Connected Families asked Heather to share about their experience
Lazy Child, Lazy Adult?
As parents, we hope to raise children that turn into productive, helpful adults, but the path to getting there can seem rough. Getting kids to do daily chores; like making their beds, helping with meals, or doing yard work can feel like an exercise in futility–or for sure an exercise in nagging. How can parents inspire kids to get up off the couch, away from a screen and ready and willing to tackle their chores? Connected Families believes that taking a different view of unwanted behaviors in kids is one of the first steps in helping your children grow into responsible, capable adults.
We often receive letters asking for parenting advice. Here’s one we just had to share about one family’s struggle with a “lazy” child. Read on to gain a new perspective on laziness.
Is There a Gift in Laziness?
Hello Jim and Lynne,
What is God’s gift in laziness? I have a youngest daughter that only does exactly what is asked and nothing more, even if it’s obvious there’s something else that needs to be done to complete the job. She also seems to go to the bathroom at inopportune times and makes herself scarce when there is work to be done. Please help me see the gift in my child.
Tattling Kids and Unhelpful Patterns
“She called me a name!” “He hit me!” When one child “tells on” another, we call that “tattling.” It can be difficult when confronting the issue of the kid who feels the need to expose all the other kids’ misbehaviors. Actually, tattling tends to be pretty irritating for all of us. What is the best way to address this issue? Read this article to understand four approaches to tattletale behavior and how one family succeeded and overcame negative relational patterns.
It’s easy to resort to unhelpful responses that keep everyone stuck in the tattling cycle:
- Whether it comes as sympathy or annoyance, the tattling child gets lots of attention.
- The tattled-upon child gets increasingly resentful and determined to pick on their sib while Mom or Dad isn’t looking.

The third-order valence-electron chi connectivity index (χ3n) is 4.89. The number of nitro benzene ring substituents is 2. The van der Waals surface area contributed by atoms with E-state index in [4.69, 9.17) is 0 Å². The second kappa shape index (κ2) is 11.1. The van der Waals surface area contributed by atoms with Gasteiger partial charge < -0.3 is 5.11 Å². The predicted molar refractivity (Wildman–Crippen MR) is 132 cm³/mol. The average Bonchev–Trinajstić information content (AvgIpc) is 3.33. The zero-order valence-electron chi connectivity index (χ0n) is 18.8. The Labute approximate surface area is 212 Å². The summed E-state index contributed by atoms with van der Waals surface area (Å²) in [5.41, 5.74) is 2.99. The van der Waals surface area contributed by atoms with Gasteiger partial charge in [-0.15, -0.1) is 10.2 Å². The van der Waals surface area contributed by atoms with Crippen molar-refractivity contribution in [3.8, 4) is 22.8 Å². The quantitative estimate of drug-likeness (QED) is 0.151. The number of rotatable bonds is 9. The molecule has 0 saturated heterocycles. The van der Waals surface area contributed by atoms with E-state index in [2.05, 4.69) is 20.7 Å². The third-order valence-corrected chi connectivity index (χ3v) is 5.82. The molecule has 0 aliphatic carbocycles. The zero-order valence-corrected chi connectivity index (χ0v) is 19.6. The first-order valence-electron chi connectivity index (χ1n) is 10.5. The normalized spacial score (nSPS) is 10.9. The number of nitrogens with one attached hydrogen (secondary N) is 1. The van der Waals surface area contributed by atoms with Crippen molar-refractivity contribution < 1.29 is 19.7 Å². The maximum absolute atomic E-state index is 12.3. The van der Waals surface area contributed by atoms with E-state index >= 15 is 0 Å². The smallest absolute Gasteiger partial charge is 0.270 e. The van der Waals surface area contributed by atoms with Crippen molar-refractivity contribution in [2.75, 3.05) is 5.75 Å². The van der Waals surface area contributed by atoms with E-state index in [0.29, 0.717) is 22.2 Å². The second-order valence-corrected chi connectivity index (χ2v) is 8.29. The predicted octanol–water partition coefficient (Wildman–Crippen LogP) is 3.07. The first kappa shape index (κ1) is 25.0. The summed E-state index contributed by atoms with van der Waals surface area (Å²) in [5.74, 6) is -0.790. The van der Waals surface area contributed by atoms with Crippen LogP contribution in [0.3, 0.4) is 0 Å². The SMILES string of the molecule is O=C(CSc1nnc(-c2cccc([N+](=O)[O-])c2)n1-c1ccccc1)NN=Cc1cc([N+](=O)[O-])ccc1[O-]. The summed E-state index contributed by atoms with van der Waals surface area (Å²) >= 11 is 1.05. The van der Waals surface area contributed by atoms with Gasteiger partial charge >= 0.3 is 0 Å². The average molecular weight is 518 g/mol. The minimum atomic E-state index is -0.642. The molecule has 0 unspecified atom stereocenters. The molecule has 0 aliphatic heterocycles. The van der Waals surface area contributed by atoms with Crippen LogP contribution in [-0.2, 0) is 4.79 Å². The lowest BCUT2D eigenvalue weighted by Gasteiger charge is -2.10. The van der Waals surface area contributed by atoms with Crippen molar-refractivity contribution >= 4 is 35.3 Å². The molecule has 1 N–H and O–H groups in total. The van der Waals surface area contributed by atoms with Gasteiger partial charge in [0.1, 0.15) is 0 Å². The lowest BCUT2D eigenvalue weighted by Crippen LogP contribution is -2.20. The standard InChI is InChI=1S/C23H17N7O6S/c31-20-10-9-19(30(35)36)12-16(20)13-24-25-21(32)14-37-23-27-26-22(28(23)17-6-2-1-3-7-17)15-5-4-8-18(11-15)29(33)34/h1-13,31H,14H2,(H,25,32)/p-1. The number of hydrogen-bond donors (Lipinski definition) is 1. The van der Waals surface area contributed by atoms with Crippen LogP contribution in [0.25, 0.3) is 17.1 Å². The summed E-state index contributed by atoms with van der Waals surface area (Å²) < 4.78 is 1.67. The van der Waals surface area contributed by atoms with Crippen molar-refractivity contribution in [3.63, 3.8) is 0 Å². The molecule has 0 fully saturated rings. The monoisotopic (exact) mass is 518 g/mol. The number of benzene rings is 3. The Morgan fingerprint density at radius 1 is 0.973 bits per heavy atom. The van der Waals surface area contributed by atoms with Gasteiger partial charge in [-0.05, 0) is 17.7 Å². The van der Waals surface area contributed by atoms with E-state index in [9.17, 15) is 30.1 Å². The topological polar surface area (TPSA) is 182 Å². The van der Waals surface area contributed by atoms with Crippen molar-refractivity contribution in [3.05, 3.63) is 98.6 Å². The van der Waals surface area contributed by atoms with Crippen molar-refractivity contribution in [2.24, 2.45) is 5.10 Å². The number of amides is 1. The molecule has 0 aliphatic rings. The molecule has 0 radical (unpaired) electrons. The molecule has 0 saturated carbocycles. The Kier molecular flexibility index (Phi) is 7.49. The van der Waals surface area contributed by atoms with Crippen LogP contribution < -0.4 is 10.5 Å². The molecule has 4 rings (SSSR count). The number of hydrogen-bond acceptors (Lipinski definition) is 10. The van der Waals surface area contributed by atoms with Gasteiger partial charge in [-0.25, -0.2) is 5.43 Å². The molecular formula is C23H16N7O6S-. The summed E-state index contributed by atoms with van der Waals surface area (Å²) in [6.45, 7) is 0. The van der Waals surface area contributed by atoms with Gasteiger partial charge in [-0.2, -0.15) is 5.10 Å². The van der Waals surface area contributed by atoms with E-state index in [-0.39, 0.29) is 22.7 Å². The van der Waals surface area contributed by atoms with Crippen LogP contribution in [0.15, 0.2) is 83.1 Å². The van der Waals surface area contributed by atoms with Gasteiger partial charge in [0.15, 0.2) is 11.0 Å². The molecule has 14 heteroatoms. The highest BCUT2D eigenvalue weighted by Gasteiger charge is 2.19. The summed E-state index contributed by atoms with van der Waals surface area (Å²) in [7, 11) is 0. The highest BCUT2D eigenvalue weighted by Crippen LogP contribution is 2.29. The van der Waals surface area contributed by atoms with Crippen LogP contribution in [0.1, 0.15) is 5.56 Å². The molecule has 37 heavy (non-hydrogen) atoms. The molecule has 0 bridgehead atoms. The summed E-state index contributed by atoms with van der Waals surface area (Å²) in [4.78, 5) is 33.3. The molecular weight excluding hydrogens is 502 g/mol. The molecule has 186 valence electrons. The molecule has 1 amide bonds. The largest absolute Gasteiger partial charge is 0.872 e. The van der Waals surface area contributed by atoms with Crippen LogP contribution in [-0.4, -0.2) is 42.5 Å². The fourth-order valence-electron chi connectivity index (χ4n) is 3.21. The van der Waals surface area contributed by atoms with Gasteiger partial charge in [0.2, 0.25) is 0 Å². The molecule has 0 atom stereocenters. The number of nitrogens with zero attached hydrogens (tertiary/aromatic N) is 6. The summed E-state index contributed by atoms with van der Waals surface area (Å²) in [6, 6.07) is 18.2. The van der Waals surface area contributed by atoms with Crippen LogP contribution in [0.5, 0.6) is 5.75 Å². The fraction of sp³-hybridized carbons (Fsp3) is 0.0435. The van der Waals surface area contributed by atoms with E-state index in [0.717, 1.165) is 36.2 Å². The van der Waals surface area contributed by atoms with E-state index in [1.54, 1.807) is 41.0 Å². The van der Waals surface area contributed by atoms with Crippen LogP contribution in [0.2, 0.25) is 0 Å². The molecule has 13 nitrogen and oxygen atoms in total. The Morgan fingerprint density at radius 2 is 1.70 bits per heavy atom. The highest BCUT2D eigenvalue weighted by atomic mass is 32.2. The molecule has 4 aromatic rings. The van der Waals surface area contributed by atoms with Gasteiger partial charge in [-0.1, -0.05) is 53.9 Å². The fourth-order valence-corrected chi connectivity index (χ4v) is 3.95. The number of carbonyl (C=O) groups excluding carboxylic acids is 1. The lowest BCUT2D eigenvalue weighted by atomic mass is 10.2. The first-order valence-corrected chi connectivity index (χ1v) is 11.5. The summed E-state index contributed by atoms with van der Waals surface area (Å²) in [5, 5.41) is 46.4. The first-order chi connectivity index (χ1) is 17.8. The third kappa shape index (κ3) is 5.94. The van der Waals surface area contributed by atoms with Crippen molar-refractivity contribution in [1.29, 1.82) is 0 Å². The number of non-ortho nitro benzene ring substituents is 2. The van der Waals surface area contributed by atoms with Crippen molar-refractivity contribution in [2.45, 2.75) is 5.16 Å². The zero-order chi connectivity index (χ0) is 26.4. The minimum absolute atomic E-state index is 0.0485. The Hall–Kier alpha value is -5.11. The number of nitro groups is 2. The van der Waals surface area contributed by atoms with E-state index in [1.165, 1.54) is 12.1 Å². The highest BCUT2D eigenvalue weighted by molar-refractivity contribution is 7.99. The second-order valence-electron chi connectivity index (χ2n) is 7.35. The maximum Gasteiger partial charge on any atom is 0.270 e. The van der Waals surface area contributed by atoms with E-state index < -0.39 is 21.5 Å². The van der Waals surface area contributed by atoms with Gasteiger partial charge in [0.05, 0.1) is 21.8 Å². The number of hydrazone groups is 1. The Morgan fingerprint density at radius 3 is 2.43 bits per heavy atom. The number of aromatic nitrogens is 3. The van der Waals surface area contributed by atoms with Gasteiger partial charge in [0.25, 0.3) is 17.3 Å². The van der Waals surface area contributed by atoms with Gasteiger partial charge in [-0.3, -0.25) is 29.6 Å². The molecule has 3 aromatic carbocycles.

Kids make messes. Parents ask and ask (and it really sounds like nagging) their kids to take responsibility for their things and it seems like it is hard to come up with a strategy that works. At Connected Families, we believe that there is a gift behind every misbehavior. It’s true! It might be hard to see how your kids’ messiness could be a gift, but with intentionality, and a change in perspective, both parent and child can often come to a solution that eliminates the nagging and encourages the child in her gifts.
I worked with a family recently that came up with a very practical suggestion for helping kids manage their messes, and it seemed to work. Read the following to spur your own ideas for helping your children through a particularly challenging behavior. Whether it is a messy bedroom, messy entryway, missed or lost homework, forgotten chores– consider how you might adapt this family’s solution to your own special circumstances.
Emma is one of those sunny, lively kids that spreads joy and laughter wherever she goes, along with a trail of mess–a testimony to her creativity (the gift she has). Since Emma has a sister who shares the art supplies, it was difficult to enforce consequences like putting the mess/supplies into a timeout for a few days. Each of the girls were perpetually waiting for the other one to clean up after the supplies had been used. The old adage, “If everyone’s responsible, no one’s responsible” applied well to this situation.